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Newsweek feature story on evolution, "intelligent design," Steves
The February 7, 2005, issue of Newsweek contains a feature story about recent attempts across the country to insert "intelligent design" into public school science classrooms. "Doubting Darwin," by Newsweek Senior Editor Jerry Adler, begins with the controversy in Dover, Pennsylvania, where the school board recently adopted a policy requiring that teachers read their biology classes a four-paragraph disclaimer proposing that evolution is a theory rather than a fact, and recommending "intelligent design" and the ID textbook Of Pandas and People. The school board's action was prompted by the adoption of new biology textbooks that regularly mention evolution, even though evolution is only scheduled into the biology curriculum for two class periods. Dover parents filed a suit to overturn the policy on the grounds that it violates the constitutional prohibition of state establishment of religion. The trial is scheduled to begin in September. Vic Walczak, an ACLU attorney in the case, is quoted as describing the Dover case as "Scopes Redux 2005."
Adler turns next to Cobb County, Georgia, where the evolution warning labels that had been required in every biology textbook in the district were recently ruled to violate the U.S. Constitution as well as the Georgia state constitution. Adler says, "The Cobb County decision was a blow to the new tactic of attacking evolution with objective, scientific language." The labels were ruled unconstitutional because they lacked a legitimate secular effect, and instead had the effect of favoring the creationist position on evolution. Adler briefly mentions other states with antievolution hotspots such as Ohio, Wisconsin, Arkansas, and Kansas, and then notes, "[t]he only thing lacking for a full-scale culture war is involvement by the national conservative movement, which has treated it as a local issue." Adler suggests that Sen. Rick Santorum (R-PA) may provide that involvement, as Santorum has recently written op-eds favoring the Dover Area School Board's ID policy, and has said that he thinks evolution education is one of the "big social issues of our time."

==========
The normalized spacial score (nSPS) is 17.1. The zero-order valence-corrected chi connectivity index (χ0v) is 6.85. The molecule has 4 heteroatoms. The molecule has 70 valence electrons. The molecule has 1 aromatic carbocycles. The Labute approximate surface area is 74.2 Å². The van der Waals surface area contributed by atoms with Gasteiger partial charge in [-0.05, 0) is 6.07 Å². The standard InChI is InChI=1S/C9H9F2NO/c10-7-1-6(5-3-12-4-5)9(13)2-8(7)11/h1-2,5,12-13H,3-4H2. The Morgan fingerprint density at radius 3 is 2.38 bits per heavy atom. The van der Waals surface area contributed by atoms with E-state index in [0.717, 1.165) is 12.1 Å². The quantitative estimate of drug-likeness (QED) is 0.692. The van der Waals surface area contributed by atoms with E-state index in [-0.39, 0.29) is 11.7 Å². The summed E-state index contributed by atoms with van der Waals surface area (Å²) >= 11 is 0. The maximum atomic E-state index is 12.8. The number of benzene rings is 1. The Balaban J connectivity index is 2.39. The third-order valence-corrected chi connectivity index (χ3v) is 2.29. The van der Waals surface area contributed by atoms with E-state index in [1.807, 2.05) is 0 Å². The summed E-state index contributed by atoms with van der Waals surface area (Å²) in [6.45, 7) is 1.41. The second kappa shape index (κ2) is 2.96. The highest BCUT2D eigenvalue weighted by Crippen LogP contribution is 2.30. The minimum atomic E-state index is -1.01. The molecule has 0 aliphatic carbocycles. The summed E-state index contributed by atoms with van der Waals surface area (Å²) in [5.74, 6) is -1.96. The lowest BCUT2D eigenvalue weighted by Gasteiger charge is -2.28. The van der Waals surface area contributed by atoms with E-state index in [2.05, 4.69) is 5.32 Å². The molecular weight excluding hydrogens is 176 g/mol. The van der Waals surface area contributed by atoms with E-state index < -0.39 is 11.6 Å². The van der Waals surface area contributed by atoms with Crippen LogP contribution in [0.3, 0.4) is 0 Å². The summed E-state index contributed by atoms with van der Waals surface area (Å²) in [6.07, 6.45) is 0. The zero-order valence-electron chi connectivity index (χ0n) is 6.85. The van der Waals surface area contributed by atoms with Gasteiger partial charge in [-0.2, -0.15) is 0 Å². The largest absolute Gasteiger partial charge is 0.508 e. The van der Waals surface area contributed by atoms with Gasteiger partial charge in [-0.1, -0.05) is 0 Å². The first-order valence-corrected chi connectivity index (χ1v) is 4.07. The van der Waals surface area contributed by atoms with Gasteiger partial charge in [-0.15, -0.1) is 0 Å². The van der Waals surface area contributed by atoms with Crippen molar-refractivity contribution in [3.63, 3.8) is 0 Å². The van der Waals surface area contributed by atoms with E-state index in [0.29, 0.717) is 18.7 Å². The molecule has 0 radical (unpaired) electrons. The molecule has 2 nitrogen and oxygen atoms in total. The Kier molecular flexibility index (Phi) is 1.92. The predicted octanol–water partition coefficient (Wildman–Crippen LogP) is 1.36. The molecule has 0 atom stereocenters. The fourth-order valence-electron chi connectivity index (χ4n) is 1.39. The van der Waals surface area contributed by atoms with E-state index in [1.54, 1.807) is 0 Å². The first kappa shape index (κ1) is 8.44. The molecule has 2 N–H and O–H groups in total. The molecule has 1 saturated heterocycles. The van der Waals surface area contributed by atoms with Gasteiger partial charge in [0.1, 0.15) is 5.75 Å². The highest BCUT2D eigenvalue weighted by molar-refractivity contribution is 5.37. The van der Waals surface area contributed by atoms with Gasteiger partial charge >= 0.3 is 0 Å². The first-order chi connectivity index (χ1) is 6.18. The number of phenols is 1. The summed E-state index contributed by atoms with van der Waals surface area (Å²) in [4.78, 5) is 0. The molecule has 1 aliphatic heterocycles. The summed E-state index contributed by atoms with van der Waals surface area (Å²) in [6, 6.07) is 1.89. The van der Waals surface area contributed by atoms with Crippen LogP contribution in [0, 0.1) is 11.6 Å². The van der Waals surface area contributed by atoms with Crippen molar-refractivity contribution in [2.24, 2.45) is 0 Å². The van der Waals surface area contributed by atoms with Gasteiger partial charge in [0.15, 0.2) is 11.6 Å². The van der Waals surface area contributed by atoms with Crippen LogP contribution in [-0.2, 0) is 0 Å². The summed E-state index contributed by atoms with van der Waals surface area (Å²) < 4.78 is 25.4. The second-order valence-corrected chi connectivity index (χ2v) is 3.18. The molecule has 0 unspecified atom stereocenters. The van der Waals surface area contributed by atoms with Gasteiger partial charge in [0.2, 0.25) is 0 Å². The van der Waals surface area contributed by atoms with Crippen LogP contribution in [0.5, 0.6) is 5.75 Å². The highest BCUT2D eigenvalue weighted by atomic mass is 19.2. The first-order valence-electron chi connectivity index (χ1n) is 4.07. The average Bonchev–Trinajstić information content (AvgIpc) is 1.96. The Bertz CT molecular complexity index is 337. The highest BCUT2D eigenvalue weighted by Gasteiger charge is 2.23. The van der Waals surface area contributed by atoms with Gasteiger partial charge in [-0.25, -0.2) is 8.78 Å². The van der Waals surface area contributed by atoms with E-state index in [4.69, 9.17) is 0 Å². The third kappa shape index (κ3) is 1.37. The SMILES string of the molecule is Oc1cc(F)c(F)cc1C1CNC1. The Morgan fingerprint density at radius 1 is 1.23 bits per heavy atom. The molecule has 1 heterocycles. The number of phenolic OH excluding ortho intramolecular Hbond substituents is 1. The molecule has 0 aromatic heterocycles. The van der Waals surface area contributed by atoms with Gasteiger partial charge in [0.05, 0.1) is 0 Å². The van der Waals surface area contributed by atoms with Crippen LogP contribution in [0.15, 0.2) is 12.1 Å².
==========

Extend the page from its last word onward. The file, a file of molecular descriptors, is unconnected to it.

The Newsweek article reviews a few of the standard ID claims, noting the reticence of its proponents to say anything informative about the designer or the way in which design is implemented. NCSE's executive director Eugenie C. Scott was quoted as commenting that ID is "another way of saying God did it. It isn't a model of change; it isn't a theory that makes testable claims." Discussing the Discovery Institute's claim that a "scientific debate" exists over ID because a list of 350 scientists have signed a statement expressing vague skepticism about natural selection, Adler refreshingly notes several of the problems with this claim, pointing out that the American Association for the Advancement of Science, which denounced ID in a 2002 statement, has 120,000 members, and that NCSE's parody of such lists, Project Steve, has amassed 528 scientists, all with the first name "Steve" (or a cognate such as Stephanie), a name used by about 1% of the U.S. population. (Readers with Ph.D.s and Steve-esque names should contact Glenn Branch (email@example.com) to sign on to Project Steve.)
The article concludes by noting that "the real stakes" at issue are at bottom religious: "To accept I.D. is to admit a supernatural process into the realm of science. In fact, that's just what I.D. proponents want to see happen, a revolution -- or counterrevolution -- against what [Phillip] Johnson calls "methodological naturalism.'" But, Adler remarks, many find no conflict between evolution and their religious beliefs, citing the Pope and Francis Collins, the director of the Human Genome Institute and an evangelical Christian. Quoting Collins to the effect that God "chose the remarkable mechanism of evolution to create plants and animals of all sorts," Adler concludes, "if more people could take that view, there would be fewer conflicts like the one in Dover."